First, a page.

Construction Accounting Mistakes: 8 Important Policies to Evaluate

Financial reporting and accounting are not new concepts; and since the inception of accounting there have been mistakes, which lead to corrections and adjustments.  The following is a list of eight common financial reporting and cash management mistakes that should be evaluated and corrected before your fiscal year-end.

Cash Management

  1. Review vendor contracts and invoices. Determine whether discounts are available for timely payment of invoices or whether rebates are available for annual purchase volume with vendors. A 1 percent discount or rebate on $1,000,000 of materials saves the company $10,000. Contractors can realize significant cost savings by negotiating and utilizing vendor discounts or rebates.  Prior to year-end, contractors should evaluate vendor relationships and negotiate terms to realize these potential savings within the next year.
  2. Reconcile bank accounts in a timely manner. Bank reconciliations have long been a strong internal control for contractors but timely reconciliation (even at interim dates or via online banking) can be used to facilitate better cash management by repaying lines of credit, thereby reducing interest costs or utilizing available cash to pay vendors and realize discounts as noted above.  Contractors can create a cash management policy to define expectations involving line of credit borrowing, initiation of sweep accounts with the bank, policies regarding timeliness of vendor payments.
  3. Review contract receivables and evaluate allowance. On a monthly basis, review contract receivables and evaluate the allowance for doubtful contracts for consistent accuracy of financial reporting. Few contractors like to increase their contract receivable allowance; therefore, a strict policy or formula to adjust contract receivables can be used to motivate project managers and staff responsible with collections.  This leads to increased outreach to customers with past due balances via emails, phone calls, and meetings; which tend to improve collections and thereby improve contractor cash flow.
  4. Evaluate financial reporting for multiple users and review accounting method. While banks and bonding companies typically require GAAP financial statements, many contractors can reduce income tax (or pass through income) by analyzing whether the cash basis of accounting is allowable in their circumstance. By utilizing different methods of reporting for financial and income tax purposes, contractors can better align their cash inflows from receivables with outflows for income taxes.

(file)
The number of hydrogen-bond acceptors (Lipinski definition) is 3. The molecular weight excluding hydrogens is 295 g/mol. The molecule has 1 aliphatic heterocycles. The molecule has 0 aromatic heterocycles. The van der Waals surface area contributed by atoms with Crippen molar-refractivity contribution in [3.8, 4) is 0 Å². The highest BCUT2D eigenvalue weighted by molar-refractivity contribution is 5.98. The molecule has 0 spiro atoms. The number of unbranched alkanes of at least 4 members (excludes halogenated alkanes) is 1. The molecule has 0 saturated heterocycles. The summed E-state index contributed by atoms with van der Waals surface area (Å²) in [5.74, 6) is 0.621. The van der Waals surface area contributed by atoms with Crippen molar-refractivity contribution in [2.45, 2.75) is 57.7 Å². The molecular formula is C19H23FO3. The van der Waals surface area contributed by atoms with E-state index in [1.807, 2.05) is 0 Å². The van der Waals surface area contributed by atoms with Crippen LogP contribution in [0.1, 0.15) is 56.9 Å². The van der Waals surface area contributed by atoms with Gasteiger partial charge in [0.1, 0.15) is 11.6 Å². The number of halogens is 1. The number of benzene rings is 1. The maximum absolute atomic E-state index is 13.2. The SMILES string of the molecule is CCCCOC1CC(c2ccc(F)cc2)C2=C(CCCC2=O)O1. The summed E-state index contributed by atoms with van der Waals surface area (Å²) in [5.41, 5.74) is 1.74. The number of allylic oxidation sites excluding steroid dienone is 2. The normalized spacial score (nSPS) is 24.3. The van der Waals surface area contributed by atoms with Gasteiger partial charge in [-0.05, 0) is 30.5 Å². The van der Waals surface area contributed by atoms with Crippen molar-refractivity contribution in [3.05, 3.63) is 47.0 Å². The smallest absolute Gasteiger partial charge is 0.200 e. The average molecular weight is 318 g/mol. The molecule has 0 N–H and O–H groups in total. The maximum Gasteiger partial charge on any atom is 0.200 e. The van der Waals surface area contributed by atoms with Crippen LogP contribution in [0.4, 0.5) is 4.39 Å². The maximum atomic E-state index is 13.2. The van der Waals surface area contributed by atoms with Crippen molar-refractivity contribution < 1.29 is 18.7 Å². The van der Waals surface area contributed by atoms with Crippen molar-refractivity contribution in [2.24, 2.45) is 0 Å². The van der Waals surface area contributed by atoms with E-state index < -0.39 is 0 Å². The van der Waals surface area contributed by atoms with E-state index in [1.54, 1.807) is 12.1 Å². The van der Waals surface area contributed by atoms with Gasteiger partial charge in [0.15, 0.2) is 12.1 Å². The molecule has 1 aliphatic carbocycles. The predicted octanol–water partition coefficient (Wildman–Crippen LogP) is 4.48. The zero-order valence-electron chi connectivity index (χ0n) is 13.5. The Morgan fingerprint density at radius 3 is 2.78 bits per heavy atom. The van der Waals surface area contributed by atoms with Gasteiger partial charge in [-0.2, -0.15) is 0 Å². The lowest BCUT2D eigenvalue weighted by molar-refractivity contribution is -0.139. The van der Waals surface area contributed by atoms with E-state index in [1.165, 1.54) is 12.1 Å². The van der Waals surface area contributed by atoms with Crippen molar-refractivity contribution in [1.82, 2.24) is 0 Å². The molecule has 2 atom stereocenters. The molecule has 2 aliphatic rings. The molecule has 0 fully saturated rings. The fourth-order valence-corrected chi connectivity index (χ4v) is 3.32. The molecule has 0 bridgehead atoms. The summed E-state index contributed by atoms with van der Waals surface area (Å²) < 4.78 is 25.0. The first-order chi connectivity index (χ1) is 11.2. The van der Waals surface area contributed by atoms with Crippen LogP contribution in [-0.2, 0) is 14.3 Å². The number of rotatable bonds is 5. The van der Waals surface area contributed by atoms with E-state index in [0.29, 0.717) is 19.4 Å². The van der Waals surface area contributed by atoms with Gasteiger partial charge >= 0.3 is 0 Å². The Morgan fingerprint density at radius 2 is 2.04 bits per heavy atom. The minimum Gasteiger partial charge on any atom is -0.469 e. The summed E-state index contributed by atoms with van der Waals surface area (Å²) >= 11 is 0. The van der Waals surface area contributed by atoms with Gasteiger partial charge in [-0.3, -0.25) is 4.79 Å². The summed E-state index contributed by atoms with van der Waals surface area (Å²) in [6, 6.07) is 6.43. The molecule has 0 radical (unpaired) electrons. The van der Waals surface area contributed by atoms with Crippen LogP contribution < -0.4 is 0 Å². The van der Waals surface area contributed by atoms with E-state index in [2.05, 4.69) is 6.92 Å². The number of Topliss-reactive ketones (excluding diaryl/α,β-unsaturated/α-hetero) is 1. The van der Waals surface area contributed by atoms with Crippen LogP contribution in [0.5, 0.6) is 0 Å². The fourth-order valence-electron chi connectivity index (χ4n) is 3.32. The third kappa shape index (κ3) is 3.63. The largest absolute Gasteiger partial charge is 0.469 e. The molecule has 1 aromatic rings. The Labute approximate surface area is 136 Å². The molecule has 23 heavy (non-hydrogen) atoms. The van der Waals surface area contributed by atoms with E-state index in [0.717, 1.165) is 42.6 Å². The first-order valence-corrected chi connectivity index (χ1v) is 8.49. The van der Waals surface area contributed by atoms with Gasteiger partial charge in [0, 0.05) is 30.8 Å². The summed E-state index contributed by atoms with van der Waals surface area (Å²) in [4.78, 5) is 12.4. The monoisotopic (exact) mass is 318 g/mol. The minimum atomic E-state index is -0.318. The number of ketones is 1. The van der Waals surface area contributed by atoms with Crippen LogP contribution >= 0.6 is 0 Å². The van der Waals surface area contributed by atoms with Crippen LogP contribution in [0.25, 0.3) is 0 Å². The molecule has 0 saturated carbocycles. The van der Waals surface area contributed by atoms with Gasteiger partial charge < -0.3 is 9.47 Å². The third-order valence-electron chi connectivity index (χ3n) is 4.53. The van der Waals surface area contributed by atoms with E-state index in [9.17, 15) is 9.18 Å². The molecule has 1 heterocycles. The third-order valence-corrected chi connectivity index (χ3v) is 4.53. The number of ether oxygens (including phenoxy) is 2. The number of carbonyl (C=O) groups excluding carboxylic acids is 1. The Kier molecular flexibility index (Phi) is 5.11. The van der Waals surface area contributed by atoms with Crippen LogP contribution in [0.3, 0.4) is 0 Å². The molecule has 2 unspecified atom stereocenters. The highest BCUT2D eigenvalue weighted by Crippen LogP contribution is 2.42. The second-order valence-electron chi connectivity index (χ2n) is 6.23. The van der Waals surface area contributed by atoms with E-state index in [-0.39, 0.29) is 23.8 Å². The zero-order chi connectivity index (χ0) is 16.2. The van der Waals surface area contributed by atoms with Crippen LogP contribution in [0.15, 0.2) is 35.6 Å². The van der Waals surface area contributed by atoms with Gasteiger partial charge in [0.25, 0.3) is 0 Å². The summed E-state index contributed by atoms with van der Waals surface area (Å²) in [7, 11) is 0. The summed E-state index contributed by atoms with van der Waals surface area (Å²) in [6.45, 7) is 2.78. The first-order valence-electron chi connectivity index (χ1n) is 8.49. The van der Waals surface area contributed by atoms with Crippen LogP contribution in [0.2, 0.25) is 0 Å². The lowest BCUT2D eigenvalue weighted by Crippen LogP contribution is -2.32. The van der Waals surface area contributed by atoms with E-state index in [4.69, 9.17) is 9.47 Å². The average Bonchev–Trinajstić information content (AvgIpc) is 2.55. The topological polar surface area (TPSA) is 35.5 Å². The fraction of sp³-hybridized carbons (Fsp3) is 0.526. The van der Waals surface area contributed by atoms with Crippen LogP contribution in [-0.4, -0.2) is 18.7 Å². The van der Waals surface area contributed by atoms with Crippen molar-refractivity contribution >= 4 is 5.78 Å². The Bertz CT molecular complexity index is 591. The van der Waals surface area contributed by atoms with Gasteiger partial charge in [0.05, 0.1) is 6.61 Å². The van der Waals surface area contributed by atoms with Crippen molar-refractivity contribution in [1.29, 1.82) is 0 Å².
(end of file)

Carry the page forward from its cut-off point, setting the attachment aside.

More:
Financial Reporting

  1. Evaluate whether your company is utilizing the proper accounting software. Contractor accounting software is available with varying functionality across many price points.  Smaller contractors often sacrifice functionality for price.  Larger contractors often pay for functionality but fail to utilize software to its fullest.  Contractors should evaluate the following:
    1. The ease of reconciliation between subsidiary ledgers for contract receivables and payables to the general ledger
    2. The ability to reconcile cash to the bank
    3. Integration of work-in-process module with both general ledger and estimating software
    4. Calculation and allocation of construction overhead across contracts.
    5. Ability to upload employee time from remote applications like cell phones and iPads from the field
    6. Routing of invoices electronically through the office for proper approvals
  2. Measure financial covenants at interim dates to forecast year-end compliance. Covenant compliance can have a significant impact on a contractor’s banking relationships.  Ongoing evaluation of covenants at interim dates, twelve month rolling average calculations, and comparison of financial covenants to budgets can indicate potential compliance issues prior to year-end.  Based on these calculations, contractors may be able to change the timing of dividends, cash payments, and fixed asset purchases to achieve compliance with fixed charge or liquidity covenants.
  3. Review construction costs annually. Verify all direct costs are properly charged to contracts, payroll, and benefit allocations are based on employee time cards, and overhead calculations are inclusive of all remaining contract costs (depreciation, repairs, small tools, insurance, etc.). Evaluate whether the overhead rate is consistent with historical rates and reflects any operational or budgetary changes expected. Determine whether the overhead rate is fully absorbed by contracts-in-process.  Annually updating the overhead cost rate can have a significant impact on the recognition of revenue and profitability of contracts, which effects financial reporting and covenants.
  4. Review contracts-in-process and evaluate the expected cost to complete each contract. In theory, this is done monthly, but how often are complete evaluations actually done?  Has the cost to complete been updated to reflect all costs, contingencies, and change orders?  Fluctuations within these amounts can significantly affect under/over billings and revenue recognition.  Instituting a formalized process to document management’s expectations with regard to the completeness and accuracy of contracts-in-process, assign staff at various levels (foreman, superintendents, and accounting staff) to evaluate contracts-in-process, and emphasize the importance and requirement that loss contracts are timely accrued.  By adhering to a strict standard of evaluation, contracts-in-process schedules will yield more accurate results and improve the reliability of financial reporting to avoid “watered down” results leading to misinformed decision making.

For further information regarding any of these policies, contact our construction team today.



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